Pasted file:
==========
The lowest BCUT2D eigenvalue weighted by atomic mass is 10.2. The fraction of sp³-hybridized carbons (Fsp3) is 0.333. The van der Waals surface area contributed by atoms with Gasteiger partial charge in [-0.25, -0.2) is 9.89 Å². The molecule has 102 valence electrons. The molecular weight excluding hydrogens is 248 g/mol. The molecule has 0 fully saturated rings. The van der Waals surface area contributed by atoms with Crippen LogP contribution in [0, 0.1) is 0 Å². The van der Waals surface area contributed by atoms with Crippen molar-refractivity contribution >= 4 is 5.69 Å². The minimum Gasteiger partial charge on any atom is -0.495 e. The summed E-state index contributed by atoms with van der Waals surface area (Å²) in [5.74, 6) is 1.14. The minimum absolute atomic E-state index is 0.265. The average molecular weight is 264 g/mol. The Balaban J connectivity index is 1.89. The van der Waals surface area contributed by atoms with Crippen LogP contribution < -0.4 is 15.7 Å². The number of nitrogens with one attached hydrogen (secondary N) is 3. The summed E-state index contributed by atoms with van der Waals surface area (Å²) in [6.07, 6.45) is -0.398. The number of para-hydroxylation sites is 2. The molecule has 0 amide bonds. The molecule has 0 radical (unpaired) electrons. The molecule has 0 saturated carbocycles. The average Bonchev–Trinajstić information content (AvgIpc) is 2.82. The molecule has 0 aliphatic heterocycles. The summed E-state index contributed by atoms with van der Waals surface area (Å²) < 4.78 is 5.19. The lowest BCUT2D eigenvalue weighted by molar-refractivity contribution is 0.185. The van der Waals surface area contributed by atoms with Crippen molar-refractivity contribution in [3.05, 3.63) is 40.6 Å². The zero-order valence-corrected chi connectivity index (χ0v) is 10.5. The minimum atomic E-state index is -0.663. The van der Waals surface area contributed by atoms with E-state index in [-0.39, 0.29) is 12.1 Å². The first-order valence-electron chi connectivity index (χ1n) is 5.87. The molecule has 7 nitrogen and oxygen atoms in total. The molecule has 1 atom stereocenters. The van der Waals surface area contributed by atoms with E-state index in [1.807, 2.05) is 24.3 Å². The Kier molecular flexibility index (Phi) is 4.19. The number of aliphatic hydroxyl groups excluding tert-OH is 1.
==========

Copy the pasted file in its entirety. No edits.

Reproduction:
The lowest BCUT2D eigenvalue weighted by atomic mass is 10.2. The fraction of sp³-hybridized carbons (Fsp3) is 0.333. The van der Waals surface area contributed by atoms with Gasteiger partial charge in [-0.25, -0.2) is 9.89 Å². The molecule has 102 valence electrons. The molecular weight excluding hydrogens is 248 g/mol. The molecule has 0 fully saturated rings. The van der Waals surface area contributed by atoms with Crippen LogP contribution in [0, 0.1) is 0 Å². The van der Waals surface area contributed by atoms with Crippen molar-refractivity contribution >= 4 is 5.69 Å². The minimum Gasteiger partial charge on any atom is -0.495 e. The summed E-state index contributed by atoms with van der Waals surface area (Å²) in [5.74, 6) is 1.14. The minimum absolute atomic E-state index is 0.265. The average molecular weight is 264 g/mol. The Balaban J connectivity index is 1.89. The van der Waals surface area contributed by atoms with Crippen LogP contribution < -0.4 is 15.7 Å². The number of nitrogens with one attached hydrogen (secondary N) is 3. The summed E-state index contributed by atoms with van der Waals surface area (Å²) in [6.07, 6.45) is -0.398. The number of para-hydroxylation sites is 2. The molecule has 0 amide bonds. The molecule has 0 radical (unpaired) electrons. The molecule has 0 saturated carbocycles. The average Bonchev–Trinajstić information content (AvgIpc) is 2.82. The molecule has 0 aliphatic heterocycles. The summed E-state index contributed by atoms with van der Waals surface area (Å²) < 4.78 is 5.19. The lowest BCUT2D eigenvalue weighted by molar-refractivity contribution is 0.185. The van der Waals surface area contributed by atoms with Crippen molar-refractivity contribution in [3.05, 3.63) is 40.6 Å². The zero-order valence-corrected chi connectivity index (χ0v) is 10.5. The minimum atomic E-state index is -0.663. The van der Waals surface area contributed by atoms with E-state index in [-0.39, 0.29) is 12.1 Å². The first-order valence-electron chi connectivity index (χ1n) is 5.87. The molecule has 7 nitrogen and oxygen atoms in total. The molecule has 1 atom stereocenters. The van der Waals surface area contributed by atoms with E-state index in [1.807, 2.05) is 24.3 Å². The Kier molecular flexibility index (Phi) is 4.19. The number of aliphatic hydroxyl groups excluding tert-OH is 1.